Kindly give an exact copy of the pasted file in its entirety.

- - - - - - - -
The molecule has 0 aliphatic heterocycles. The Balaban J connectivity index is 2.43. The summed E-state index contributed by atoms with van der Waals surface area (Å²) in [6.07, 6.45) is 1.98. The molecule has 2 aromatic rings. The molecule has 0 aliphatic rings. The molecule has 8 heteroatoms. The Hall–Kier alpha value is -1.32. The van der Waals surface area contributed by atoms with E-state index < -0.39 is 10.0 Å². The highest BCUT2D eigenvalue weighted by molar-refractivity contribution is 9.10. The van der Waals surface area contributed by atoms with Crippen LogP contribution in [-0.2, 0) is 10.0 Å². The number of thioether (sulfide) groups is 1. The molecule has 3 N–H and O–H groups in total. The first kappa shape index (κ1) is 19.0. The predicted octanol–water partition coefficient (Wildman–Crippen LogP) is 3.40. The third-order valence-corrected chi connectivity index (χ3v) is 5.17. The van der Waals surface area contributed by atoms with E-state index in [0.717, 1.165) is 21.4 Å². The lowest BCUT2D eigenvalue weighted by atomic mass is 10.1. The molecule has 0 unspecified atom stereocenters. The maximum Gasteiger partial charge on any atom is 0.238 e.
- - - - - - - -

The molecule has 0 aliphatic heterocycles. The Balaban J connectivity index is 2.43. The summed E-state index contributed by atoms with van der Waals surface area (Å²) in [6.07, 6.45) is 1.98. The molecule has 2 aromatic rings. The molecule has 0 aliphatic rings. The molecule has 8 heteroatoms. The Hall–Kier alpha value is -1.32. The van der Waals surface area contributed by atoms with E-state index < -0.39 is 10.0 Å². The highest BCUT2D eigenvalue weighted by molar-refractivity contribution is 9.10. The van der Waals surface area contributed by atoms with Crippen LogP contribution in [-0.2, 0) is 10.0 Å². The number of thioether (sulfide) groups is 1. The molecule has 3 N–H and O–H groups in total. The first kappa shape index (κ1) is 19.0. The predicted octanol–water partition coefficient (Wildman–Crippen LogP) is 3.40. The third-order valence-corrected chi connectivity index (χ3v) is 5.17. The van der Waals surface area contributed by atoms with E-state index in [0.717, 1.165) is 21.4 Å². The lowest BCUT2D eigenvalue weighted by atomic mass is 10.1. The molecule has 0 unspecified atom stereocenters. The maximum Gasteiger partial charge on any atom is 0.238 e.